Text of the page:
Now is an opportunity for employers to develop policies and training around increasing civility in the workplace. Relatedly, forward-thinking leaders must be cognizant of the fact that the wounds of the last two years are still relatively fresh. And in order to begin the healing process, many of their employees will need access to additional mental health services, along with a supportive and caring manager and work environment.

3. Understanding trust and loyalty after the great resignation

Ask virtually any CEO about the current labor market, and you will likely receive a lecture about the difficulty they are having attracting and retaining top talent during the so-called “Great Resignation.” While this labor dynamic is concerning, it is not entirely surprising.

During the early months of the pandemic, as most organizations were facing one existential crisis after the other, millions of employees were told that they were being furloughed, resulting in an unprecedented 13% unemployment rate in the second quarter of 2020. The proverbial tables have now turned. Now there are not enough qualified and willing employees to fill open requisitions, and employees have much more leverage in negotiating the terms and conditions of their employment, while deciding whether to stay where they are, or take their skills to another company.

Those companies who rethink and retool their office culture before employees return in droves, will frankly do much better compared with those employers who naively believe that the last two years was but a blip on the radar.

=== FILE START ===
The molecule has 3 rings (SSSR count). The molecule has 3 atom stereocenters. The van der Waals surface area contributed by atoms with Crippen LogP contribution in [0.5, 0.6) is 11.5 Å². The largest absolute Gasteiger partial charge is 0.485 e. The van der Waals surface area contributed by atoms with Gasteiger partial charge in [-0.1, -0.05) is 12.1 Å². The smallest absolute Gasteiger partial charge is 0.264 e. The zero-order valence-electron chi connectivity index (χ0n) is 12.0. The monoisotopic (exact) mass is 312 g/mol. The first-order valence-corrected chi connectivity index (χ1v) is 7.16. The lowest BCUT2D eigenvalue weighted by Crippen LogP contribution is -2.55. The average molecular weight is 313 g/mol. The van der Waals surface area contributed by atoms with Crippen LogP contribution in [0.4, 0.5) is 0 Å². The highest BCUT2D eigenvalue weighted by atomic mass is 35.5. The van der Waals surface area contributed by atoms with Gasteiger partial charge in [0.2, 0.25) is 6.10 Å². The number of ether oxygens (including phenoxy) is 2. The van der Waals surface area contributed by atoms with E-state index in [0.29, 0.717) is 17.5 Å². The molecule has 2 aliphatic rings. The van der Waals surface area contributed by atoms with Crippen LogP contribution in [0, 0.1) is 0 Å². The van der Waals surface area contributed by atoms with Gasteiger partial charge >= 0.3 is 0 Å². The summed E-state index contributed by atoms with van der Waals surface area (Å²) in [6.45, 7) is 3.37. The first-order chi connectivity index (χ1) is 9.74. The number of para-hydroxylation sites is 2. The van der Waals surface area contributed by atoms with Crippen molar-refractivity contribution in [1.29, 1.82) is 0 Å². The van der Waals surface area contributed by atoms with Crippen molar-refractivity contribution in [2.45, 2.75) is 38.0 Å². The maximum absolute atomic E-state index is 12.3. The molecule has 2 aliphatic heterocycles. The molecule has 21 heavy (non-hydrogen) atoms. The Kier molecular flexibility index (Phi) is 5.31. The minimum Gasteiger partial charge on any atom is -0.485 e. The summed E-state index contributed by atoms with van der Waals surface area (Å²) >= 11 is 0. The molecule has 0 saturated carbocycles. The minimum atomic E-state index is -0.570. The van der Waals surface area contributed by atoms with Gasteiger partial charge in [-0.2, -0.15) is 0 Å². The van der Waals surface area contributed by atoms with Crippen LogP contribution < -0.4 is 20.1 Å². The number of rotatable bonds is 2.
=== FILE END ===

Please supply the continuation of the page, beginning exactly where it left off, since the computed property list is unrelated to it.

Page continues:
4. Adopting authentic DE&I efforts

For those employers who strive for greatness, attention to authentic Diversity, Equity, and Inclusion (DE&I) has evolved from being a nice corporate refrain, to becoming an essential minimum requirement for being considered a first class employer. In order to build and maintain a strong DE&I culture, employers should use the opportunities that a reimagined office environment brings to the discussion. Everything from recruiting, hiring, promoting, mentoring, and retaining employees, should contain DE&I elements.

Authenticity in DE&I is also paramount. Employees who take DE&I seriously are not interested in hollow promises, but are judging their employers on KPIs when it comes to creating a more diverse, equitable, and inclusive environment and work culture. At the same time, firms must be careful that any DE&I efforts, even well-intentioned ones, do not result in unlawful “reverse” discrimination. For most employers, having a robust and legally compliant DE&I program requires dedication and commitment, from the head of the organization on down.

5. Preparing for more pro-employee laws and regulations

In the coming years, employers will continue to face new laws governing the employer-employee relationship. While many cities and states press ahead with employee-friendly laws, the current Congress and the Biden administration, are eager to reassert the federal government’s role in adopting laws and regulations that favor employees. True, many of these issues continue to be partisan (e.g., paid family medical leave, paid sick leave, increase in the federal minimum wage), there are certainly areas that have bipartisan support. One example is the passage of the Ending Forced Arbitration of Sexual Assault and Sexual Harassment Act of 2021, recently signed into law by President Biden. This new law, which was inspired by the MeToo movement, will carve out claims of sexual harassment and sexual assault from mandatory employee arbitration agreements.